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erbal Medicine
 
Stress
What is it and what causes it?

© David L. Hoffmann BSc (Hons), MNIMH

There are several ways to define stress. Perhaps the most encompassing is: "Stress is the response of the body to any demand." Just staying alive creates demands on the body for life maintaining energy; even while we are asleep, our bodies continue to function. So by this definition, stress is a fundamental part of being alive and should not be avoided! The trick is to ensure that the degree of stress we experience is such that life is a joy, not a drag.

From this perspective, energy usage is one characteristic of stress. Another characteristic is lack of specificity. Any demands made upon us in daily life bring about certain reactions in the body. These same reactions occur under a whole range of different conditions, both physical and emotional - from hot and cold to joy and sorrow. As aware, feeling people, we probably make a big distinction between the pain caused by the loss of a loved one and the pain caused by the temperature dropping too fast; but the nature of the demand is unimportant at the biological level. To the body, it's all the same because the stress response is always the same. Nerve signals are sent from the brain to several glands, and these react by secreting hormones to cope with the task ahead. So stress is not just worry and strain. It is a keynote of life, with all its ups and downs. A new and exciting love can cause us as much stress as a cranky boss.

The range of responses triggered by stress demonstrates the intricate ties that exist between the mental and physical components of who we are. Before we look a little closer at these responses, it may be useful to review some of the scientific theories about stress. It may seem that many of these theories revolve around minor semantic differences. I'm afraid that appears to be the level of the research on the topic to date.

Theories about stress tend to fall into three categories:

  1. Stress as a stimulus: this category attempts to describe the various unpleasant situations that cause stress.
  2. Stress as a response: this category attempts to describe the responses that occur in the body or the mind when we are confronted by an unpleasant situation.
  3. Stress as a perceived threat: this category views stress as a reflection of our own perception that we cannot cope with our environment.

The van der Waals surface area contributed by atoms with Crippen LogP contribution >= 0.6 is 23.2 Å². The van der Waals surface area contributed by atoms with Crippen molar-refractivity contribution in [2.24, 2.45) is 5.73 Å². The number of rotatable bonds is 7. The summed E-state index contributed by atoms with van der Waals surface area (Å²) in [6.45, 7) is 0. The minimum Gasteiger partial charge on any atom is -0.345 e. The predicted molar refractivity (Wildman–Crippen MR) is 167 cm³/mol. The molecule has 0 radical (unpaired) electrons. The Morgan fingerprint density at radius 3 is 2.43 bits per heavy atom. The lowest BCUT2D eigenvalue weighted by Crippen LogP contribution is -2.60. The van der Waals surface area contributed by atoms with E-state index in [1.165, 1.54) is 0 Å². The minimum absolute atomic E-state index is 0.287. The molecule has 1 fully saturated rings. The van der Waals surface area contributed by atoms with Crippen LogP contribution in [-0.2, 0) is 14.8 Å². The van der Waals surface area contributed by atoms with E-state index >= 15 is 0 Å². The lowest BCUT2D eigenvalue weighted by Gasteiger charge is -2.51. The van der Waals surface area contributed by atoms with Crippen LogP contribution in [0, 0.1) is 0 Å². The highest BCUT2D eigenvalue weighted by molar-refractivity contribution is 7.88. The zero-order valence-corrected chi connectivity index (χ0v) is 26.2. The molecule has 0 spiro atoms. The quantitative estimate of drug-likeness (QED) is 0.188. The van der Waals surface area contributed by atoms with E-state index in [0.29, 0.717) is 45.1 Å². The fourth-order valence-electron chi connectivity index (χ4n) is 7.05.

Stress as a Stimulus
Stimulus-based approaches to stress are concerned with identifying aspects of the environment that have an unpleasant effect on us. This very simple approach views human stress as being the same as the physical stress involved in an engineering project like building a bridge. The concern is with identifying stressful situations and determining how and why they affect the mind and body. This category of research has focused mostly on the workplace and on factors such as ambient noise levels and heat, as well as things like job demands. Working under deadlines with large amounts of information to be processed would be rated as stressful under this approach, as would be monotony, isolation, and situations in which we have little control over events.

Viewing stress this way is fine if we think of people as girder bridges, but that's not how an herbalist views them! Two of the problems with this mechanistic approach to stress are:

  • Particular situations are not inherently stressful, and there is a large variation in their effect on different people. For example, the noise of a disco is stressful for some people, while others thrive on it.
  • There are even variations in the same individual's responses to the same situation at different times. Whether we are well rested or fatigued might determine how stressful we find traffic jams, for example.
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About The Author
Whilst working in conservation and lecturing in ecology and the eco-crisis for the University of Wales, David Hoffman became convinced that to heal the world, to embrace planetary wholeness and responsibility for it with hope, he as an individual had to be whole within himself....more
 
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Disclaimer: The information provided on HealthWorld Online is for educational purposes only and IS NOT intended as a substitute for professional medical advice, diagnosis, or treatment. Always seek professional medical advice from your physician or other qualified healthcare provider with any questions you may have regarding a medical condition.